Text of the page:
“My hope, by having this conversation, is to stimulate some additional conversation amongst those retailers who are having this escalating issue of cost associated with shopping carts going,” Howard said, noting an ordinance could help with deal with blight issues around discarded carts.
Regarding the level of priority given to the issue by law enforcement officials, Gitlin said, “Their hands are tied with more pressing issues.”
Gitlin suggested the board look at funding and discuss with the sheriff, the possibility of having an officer dedicated to looking for carts and informing offenders that it’s illegal and won’t be tolerated.
When asked, County CAO Jay Sarina said the issue has been around for years and persists because there are no consequences for taking carts. He said city officials would also need to be brought into discussions as most stores are inside city limits.
“I think you could bring the discussion to a point of either we have mechanisms to enforce it or we don’t,” Sarina said. “If the mechanism is through law enforcement, and law enforcement is saying they are not going to prioritize it, that’s a problem and you can establish that, and see if there’s a step from there you can go.”
Resident Linda Sutter noted Dollar Tree stores attach poles to carts that prevent them from being taken outside. Other stores require a 25 cent deposit for carts, she said.
Resident Randy Zopf said all or most carts contain a written warning that taking them violates county or other ordinances. He said while the text gives specific notice to anyone who would take them, most homeless persons know they will not be stopped or arrested for taking them. Zopf said that once certain people have the carts, it enables further petty crimes since offenders then have a place to stash stolen items.
“My feeling is that I do not want to displace a homeless person, none of us do,” Zopf said. “This is their home on wheels, their little RV, but at the same time, I don’t think we can keep turning a blind eye to it.”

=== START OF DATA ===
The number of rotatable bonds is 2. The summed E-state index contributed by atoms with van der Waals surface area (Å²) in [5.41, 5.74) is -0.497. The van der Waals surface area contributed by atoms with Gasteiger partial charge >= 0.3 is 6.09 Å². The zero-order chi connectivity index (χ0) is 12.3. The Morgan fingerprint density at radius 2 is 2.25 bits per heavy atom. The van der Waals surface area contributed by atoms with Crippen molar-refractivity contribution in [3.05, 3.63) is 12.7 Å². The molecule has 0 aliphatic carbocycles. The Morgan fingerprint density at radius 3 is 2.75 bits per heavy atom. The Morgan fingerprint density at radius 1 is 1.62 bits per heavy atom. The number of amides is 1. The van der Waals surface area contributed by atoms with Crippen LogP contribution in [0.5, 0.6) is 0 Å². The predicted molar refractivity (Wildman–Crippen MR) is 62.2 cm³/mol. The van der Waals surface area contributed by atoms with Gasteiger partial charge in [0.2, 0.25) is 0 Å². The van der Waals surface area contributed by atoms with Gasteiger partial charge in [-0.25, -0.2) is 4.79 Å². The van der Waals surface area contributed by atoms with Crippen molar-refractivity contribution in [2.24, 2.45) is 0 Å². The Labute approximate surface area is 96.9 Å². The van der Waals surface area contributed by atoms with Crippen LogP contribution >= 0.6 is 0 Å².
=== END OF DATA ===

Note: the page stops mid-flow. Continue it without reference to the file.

Zopf said he’s hopeful the discussion can bridge a gap between law enforcement and local businesses, so officers can warn and inform offenders before returning the carts.
Resident Aaron Skroback offered a few ideas, starting with allowing stores to enact their own security measures and retrieval options. He suggested the board then return to the issue in the coming months, to see what has and has not worked for businesses.
After noting the different electronic devices available, Skroback spoke of an ordinance in Alameda County, which makes removal of a cart a misdemeanor. He said other counties have taken a harder approach with posted signs and fines for removing carts.
“People in Redding can report shopping carts online when they see them,” he said. “A city employee will get an email about the cart’s location and go pick it up. If the cart is unidentifiable, then it will be impounded. If it is labeled for a specific store, the carts will be returned for a price. The City gets paid $17 for every delivery it makes back to a store. [It] may not sound like much, but 53 carts were collected there in one day alone. That’s enough money to offset the cost of the employee hired to collect the carts.”
Howard said he appreciated Skroback’s comments and wants to include the city in future conversations.
Gitlin said other agencies, including Caltrans, have been dealing with the issue as recovered carts accumulate in state maintenance yards. He said without consequence for taking carts, it will continue.
Howard asked staff to set up discussions with Crescent City Council and staff members, while Berkowitz suggested store managers be included in the conversations.